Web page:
There are serious protests happening in North Dakota and at Dump Tower (see next post) that are no joke but we all need a break in these unfunny times. These signs are some of the best one-liners on cardboard you’ll see, but my all-time favorite isn’t here…
“I’m so mad I made a sign.”
(via Sad and Useless)
For a few hours, Emperor Cheeto‘s golden skyscraper in Manhattan went through a bit a rebranding, courtesy of some hacker that has my own heart as well as many others.
Trump Tower was renamed Dump Tower on Google Maps Saturday and the change garnered lots of attention on Twitter.
A spokesperson for Google has disappointingly said it has been changed back. Let’s hope something this humiliating can happen to the Tangerine Nightmare every single day for the next four years.
(via USA Today)
Yes, according to news reports, Emperor Cheeto is angry at NBC News for using this photo of him. This makes me SO happy. This was my go-to photo for the entire election when I needed a goofy pic to post about something stupid Agent Orange said. It thrills me to no end that I might have contributed to his unhappiness, even a little bit.
The original is a screen grab of a low-quality video feed that Rob Beschizza at Boing Boing said that he
“…opened it in a proprietary “Blow Up” app, added some grain to conceal compression artifacts, and interpolated it to 2048 pixels wide to get a better look at what president-elect Donald Trump was angry about… promise not to use this image anywhere else, as it would be unseemly and unmannerly.”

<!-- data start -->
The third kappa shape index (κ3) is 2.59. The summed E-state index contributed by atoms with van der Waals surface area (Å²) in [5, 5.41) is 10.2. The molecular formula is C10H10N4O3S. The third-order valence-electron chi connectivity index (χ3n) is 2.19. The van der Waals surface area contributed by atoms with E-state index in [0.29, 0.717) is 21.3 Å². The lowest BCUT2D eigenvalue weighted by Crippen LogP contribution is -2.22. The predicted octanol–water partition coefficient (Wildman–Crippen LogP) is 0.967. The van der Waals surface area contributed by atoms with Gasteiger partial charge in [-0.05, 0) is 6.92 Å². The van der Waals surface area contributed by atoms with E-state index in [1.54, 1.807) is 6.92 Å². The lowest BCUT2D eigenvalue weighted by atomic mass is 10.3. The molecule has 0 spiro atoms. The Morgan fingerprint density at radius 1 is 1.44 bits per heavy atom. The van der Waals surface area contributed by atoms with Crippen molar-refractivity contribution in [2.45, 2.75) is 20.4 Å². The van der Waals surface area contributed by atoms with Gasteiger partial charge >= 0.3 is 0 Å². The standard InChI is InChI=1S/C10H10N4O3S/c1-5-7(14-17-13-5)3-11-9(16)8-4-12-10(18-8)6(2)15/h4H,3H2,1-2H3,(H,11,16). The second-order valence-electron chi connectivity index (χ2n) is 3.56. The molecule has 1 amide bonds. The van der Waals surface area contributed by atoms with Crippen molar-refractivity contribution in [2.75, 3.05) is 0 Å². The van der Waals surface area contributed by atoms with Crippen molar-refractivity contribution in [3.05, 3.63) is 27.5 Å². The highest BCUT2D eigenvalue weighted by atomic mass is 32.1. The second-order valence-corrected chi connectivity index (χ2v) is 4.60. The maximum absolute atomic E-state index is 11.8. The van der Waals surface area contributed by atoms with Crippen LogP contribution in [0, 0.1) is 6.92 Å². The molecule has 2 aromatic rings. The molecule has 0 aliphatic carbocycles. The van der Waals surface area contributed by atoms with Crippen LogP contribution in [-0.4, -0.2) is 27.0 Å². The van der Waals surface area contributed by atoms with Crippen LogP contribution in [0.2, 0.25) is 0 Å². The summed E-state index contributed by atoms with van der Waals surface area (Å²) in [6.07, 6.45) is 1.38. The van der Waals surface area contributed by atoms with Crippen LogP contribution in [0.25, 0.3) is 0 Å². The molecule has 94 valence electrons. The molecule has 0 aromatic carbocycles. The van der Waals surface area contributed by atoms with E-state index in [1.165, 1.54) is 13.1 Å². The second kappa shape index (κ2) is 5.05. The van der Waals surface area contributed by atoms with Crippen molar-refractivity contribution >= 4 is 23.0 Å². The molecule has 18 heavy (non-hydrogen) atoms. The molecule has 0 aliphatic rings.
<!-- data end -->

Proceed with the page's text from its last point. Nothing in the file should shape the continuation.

I agree, so PLEASE don’t repost this endlessly for the next four years –that would be SO impolite to the POTUS.
OMG, a Hipster Nativity? I know. Eye roll. Three wisemen on Segways bearing gifts from Amazon!? Gluten-free feed for 100% organic cows and a sweater-wearing sheep. And Mary with a Starbucks next making a duck face for her selfie being shot by Joseph (no doubt on an iPhone 7) It’s all very, very 2016… and awful. (And kinda perfect.) And it’s ONLY $129.99!?
(T/Y Randy; via Dangerous Minds)
Robert and Cortney Novogratz are lifestyle designers that famously have 7 beautiful kids. They used to live around the corner from me in NYC and now they have a castle in L.A.. They’ve kindly bought my work for projects before and just commissioned a painting for a new Greenwich Village townhouse they designed that I delivered last week. I just saw them at their book signing at Rizzoli in NYC where I picked up my copy of their latest project. It’s a lushly illustrated book called Beachside Bohemian all about their beach retreat in Trancoso, Brazil. Robert has said about the place and house,
“Years ago, a design friend brought me to Trancoso. It was such a magical place. Beautiful. Not over developed and with amazing beaches, nature and wonderful people. It was so different and felt instantly right.
The tree house is probably the best part of the house. It is very unique in comfort and design as well as more private than the rest of the home. I am also pleased with how the stone shower turned out.”
We try go to the beach everyday. Nothing is better than a fun lunch on the beach with a bottle of wine or two. Just hanging out with family and friends and soaking up the beautiful surroundings and atmosphere.“